It is not denied that St. Paul’s abilities and learning, previous to his conversion, qualified him, above the other Apostles, to combat subtle adversaries, both Jewish and pagan; but his talents had never been devoted to the defense of the gospel, had not divine grace touched his heart. From the case before us, we are taught neither to condemn human science as useless to Christian teachers, nor to consider it as the only qualification necessary to fit them for their work.

Having adverted to the general state of the world when Christianity was first promulgated, and to the instruments which were employed in its propagation, let us, in the next place, consider the means which the Apostles used for the conversion of those to whom they were sent.

When the Apostles preached to the Jews, they appealed to the scriptures of the Old Testament for proof, that He, whom their rulers had lately put to death as an imposture, at Jerusalem, was the promised Messiah. They stood forth as witnesses of His resurrection, and called upon their hearers to believe in Him, who had been declared to be the Son of God with power, according to the Spirit of holiness, by the resurrection from the dead. In addressing Gentiles, who were ignorant of the true God, they urged proofs of His being and attributes from the natural world, pressed upon them their obligations to glorify the Lord of heaven and earth, reproved them for their idolatry, and called upon them to seek the favor of Him whose offspring they were, and from whose bounty their daily wants had been supplied. These preachers set before their pagan audiences the necessity of repentance, and the door of hope opened to our fallen race, and urged obedience to the gospel, by arguments drawn from the character and mission of the Son of God, and from the solemnities of the future judgment, when the incarnate Savior will call the dead from their graves, and render eternal retribution to the just and the unjust.

The Apostles, wherever they went, announced their religion as the only one which God approves. They declared that there is none other name under heaven given among men whereby we must be saved, but that of Jesus of Nazareth. In their manner of proceeding, they encountered the prejudices of the whole world.

The idolatrous nations abounded with their local deities, but they did not deny that the gods to whom others paid homage were worthy of the same homage with their own. Hence there was no insuperable difficulty to prevent the communion of the various classes of idolaters with each other. The Romans succeeded with great ease in reconciling all the nations which they conquered, except the Jews, to their way of worship. They gave the names of their deities to those of the countries which submitted to their arms. No cause of dissension could remain between the victors and the vanquished, relative to religion, since both agreed that their theology was essentially the same. The Romans, indeed, would not suffer any change to be made in the established religion of the empire, but they were willing to grant the honors of the Pantheon to the deities that the conquered nations adored, and gave all their subjects full liberty to erect temples for the worship of their favorite gods.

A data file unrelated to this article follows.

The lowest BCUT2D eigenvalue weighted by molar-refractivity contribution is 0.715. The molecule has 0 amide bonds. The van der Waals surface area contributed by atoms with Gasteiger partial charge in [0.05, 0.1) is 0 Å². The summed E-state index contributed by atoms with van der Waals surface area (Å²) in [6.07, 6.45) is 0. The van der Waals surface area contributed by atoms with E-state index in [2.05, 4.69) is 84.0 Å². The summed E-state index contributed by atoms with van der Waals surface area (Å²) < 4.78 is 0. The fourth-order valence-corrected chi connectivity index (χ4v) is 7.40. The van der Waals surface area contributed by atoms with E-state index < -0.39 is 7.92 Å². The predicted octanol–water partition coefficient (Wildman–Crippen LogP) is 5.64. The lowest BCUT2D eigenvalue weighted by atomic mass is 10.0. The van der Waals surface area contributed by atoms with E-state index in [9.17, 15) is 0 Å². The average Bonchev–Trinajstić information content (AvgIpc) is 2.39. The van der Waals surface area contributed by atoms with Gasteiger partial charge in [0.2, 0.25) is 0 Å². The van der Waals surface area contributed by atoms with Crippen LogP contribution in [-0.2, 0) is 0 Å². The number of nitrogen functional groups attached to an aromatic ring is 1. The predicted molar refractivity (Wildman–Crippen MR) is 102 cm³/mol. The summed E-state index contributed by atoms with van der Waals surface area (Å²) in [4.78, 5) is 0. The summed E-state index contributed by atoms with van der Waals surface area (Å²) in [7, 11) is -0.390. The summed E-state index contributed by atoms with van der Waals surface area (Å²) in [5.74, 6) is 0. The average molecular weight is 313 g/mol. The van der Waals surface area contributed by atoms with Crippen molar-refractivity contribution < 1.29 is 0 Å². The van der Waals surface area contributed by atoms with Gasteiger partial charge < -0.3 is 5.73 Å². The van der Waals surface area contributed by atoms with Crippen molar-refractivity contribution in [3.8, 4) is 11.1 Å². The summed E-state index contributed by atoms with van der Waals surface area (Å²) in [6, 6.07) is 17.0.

The Christian religion forbids its disciples to give the least countenance to the worship of idolaters. 2, Cor. 14.17: “Be ye not unequally yoked together with unbelievers; for what fellowship hath righteousness with unrighteousness? and what communion hath light with darkness? and what concord hath Christ with Belial? or what part hath he that believeth with an infidel? And what agreement hath the temple of God with idols? for ye are the temple of the living God: as God hath said, I will dwell in them, and walk in them: and I will be their God, and they shall be my people. Wherefore, come out from among them, and be ye separate, saith the Lord, and touch not the unclean thing: and I will receive you.”

In the attempt to propagate the obnoxious[1] religion of Jesus Christ, his first ministers addressed themselves to the understandings, the consciences, and the hearts of mankind. The Apostles did not, like impostors, conceal their faith, but preached the doctrines of the gospel without disguise. They exhibited the evidences of the truth and divine original of Christianity, and invited to a free examination of its nature, and of the arguments they offered in its defense. They dwelt on the motives which urge a compliance with its duties, derived from the spirit it breathes, the supernatural authority with which it is clothed, the peace it affords to the mind, its benign influence on social life, and the happiness it promises to the obedient beyond the grave. They called upon men to break off from their sins by unfeigned repentance, and to expect forgiveness, only through Jesus Christ, who died that sinners might live. The gospel promises salvation to none but the pure in heart. Those who retain the opposite character, through the present state of existence, are doomed to everlasting destruction. Apostolic preaching forbids the indulgence of unrighteousness, and in particular, that species of it which renders men turbulent in society, or restless under the restraints laid on their passions by human laws.